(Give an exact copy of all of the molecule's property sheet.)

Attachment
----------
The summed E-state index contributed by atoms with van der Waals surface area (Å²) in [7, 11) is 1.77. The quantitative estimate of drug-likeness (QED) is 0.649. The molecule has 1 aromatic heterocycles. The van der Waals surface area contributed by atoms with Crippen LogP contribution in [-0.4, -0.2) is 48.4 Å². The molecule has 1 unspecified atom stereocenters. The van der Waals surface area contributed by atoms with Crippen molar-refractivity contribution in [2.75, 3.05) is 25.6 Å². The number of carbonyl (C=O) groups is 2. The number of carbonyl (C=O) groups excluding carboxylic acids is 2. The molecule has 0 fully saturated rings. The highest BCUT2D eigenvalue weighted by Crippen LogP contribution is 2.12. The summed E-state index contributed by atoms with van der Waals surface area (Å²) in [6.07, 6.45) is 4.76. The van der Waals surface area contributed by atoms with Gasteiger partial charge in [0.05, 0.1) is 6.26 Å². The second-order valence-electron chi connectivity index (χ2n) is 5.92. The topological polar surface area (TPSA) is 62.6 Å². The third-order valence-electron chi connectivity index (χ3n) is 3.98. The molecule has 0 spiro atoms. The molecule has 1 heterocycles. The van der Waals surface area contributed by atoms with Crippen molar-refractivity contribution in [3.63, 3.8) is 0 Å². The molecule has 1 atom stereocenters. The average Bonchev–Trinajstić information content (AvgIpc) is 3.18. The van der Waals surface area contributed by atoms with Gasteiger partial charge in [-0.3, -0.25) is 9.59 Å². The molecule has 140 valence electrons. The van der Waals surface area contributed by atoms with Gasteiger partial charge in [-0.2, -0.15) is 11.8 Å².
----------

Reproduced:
The summed E-state index contributed by atoms with van der Waals surface area (Å²) in [7, 11) is 1.77. The quantitative estimate of drug-likeness (QED) is 0.649. The molecule has 1 aromatic heterocycles. The van der Waals surface area contributed by atoms with Crippen LogP contribution in [-0.4, -0.2) is 48.4 Å². The molecule has 1 unspecified atom stereocenters. The van der Waals surface area contributed by atoms with Crippen molar-refractivity contribution in [2.75, 3.05) is 25.6 Å². The number of carbonyl (C=O) groups is 2. The number of carbonyl (C=O) groups excluding carboxylic acids is 2. The molecule has 0 fully saturated rings. The highest BCUT2D eigenvalue weighted by Crippen LogP contribution is 2.12. The summed E-state index contributed by atoms with van der Waals surface area (Å²) in [6.07, 6.45) is 4.76. The van der Waals surface area contributed by atoms with Gasteiger partial charge in [0.05, 0.1) is 6.26 Å². The second-order valence-electron chi connectivity index (χ2n) is 5.92. The topological polar surface area (TPSA) is 62.6 Å². The third-order valence-electron chi connectivity index (χ3n) is 3.98. The molecule has 0 spiro atoms. The molecule has 1 heterocycles. The van der Waals surface area contributed by atoms with Crippen molar-refractivity contribution in [3.63, 3.8) is 0 Å². The molecule has 1 atom stereocenters. The average Bonchev–Trinajstić information content (AvgIpc) is 3.18. The van der Waals surface area contributed by atoms with Gasteiger partial charge in [-0.3, -0.25) is 9.59 Å². The molecule has 140 valence electrons. The van der Waals surface area contributed by atoms with Gasteiger partial charge in [-0.2, -0.15) is 11.8 Å².